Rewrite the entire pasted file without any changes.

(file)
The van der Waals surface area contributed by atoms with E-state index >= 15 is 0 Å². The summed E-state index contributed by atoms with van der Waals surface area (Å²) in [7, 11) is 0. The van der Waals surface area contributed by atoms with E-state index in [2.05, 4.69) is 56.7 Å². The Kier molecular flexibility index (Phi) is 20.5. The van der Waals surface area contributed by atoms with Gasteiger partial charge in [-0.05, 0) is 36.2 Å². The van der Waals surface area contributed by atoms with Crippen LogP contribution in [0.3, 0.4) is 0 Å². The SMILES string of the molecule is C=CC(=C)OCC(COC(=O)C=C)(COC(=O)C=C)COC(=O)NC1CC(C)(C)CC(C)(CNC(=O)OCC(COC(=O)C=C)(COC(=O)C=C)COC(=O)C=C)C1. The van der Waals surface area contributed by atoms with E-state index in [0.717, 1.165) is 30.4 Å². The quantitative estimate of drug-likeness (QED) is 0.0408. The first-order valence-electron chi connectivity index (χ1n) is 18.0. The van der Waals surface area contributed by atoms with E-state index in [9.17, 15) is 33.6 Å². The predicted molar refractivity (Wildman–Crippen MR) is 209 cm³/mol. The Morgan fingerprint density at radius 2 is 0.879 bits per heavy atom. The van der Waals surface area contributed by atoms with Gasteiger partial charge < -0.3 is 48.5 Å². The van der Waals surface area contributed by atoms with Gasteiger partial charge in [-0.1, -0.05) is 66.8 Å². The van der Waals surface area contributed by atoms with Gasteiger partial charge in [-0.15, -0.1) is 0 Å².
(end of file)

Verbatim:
The van der Waals surface area contributed by atoms with E-state index >= 15 is 0 Å². The summed E-state index contributed by atoms with van der Waals surface area (Å²) in [7, 11) is 0. The van der Waals surface area contributed by atoms with E-state index in [2.05, 4.69) is 56.7 Å². The Kier molecular flexibility index (Phi) is 20.5. The van der Waals surface area contributed by atoms with Gasteiger partial charge in [-0.05, 0) is 36.2 Å². The van der Waals surface area contributed by atoms with Crippen LogP contribution in [0.3, 0.4) is 0 Å². The SMILES string of the molecule is C=CC(=C)OCC(COC(=O)C=C)(COC(=O)C=C)COC(=O)NC1CC(C)(C)CC(C)(CNC(=O)OCC(COC(=O)C=C)(COC(=O)C=C)COC(=O)C=C)C1. The van der Waals surface area contributed by atoms with E-state index in [0.717, 1.165) is 30.4 Å². The quantitative estimate of drug-likeness (QED) is 0.0408. The first-order valence-electron chi connectivity index (χ1n) is 18.0. The van der Waals surface area contributed by atoms with E-state index in [9.17, 15) is 33.6 Å². The predicted molar refractivity (Wildman–Crippen MR) is 209 cm³/mol. The Morgan fingerprint density at radius 2 is 0.879 bits per heavy atom. The van der Waals surface area contributed by atoms with Gasteiger partial charge < -0.3 is 48.5 Å². The van der Waals surface area contributed by atoms with Gasteiger partial charge in [-0.1, -0.05) is 66.8 Å². The van der Waals surface area contributed by atoms with Gasteiger partial charge in [-0.15, -0.1) is 0 Å².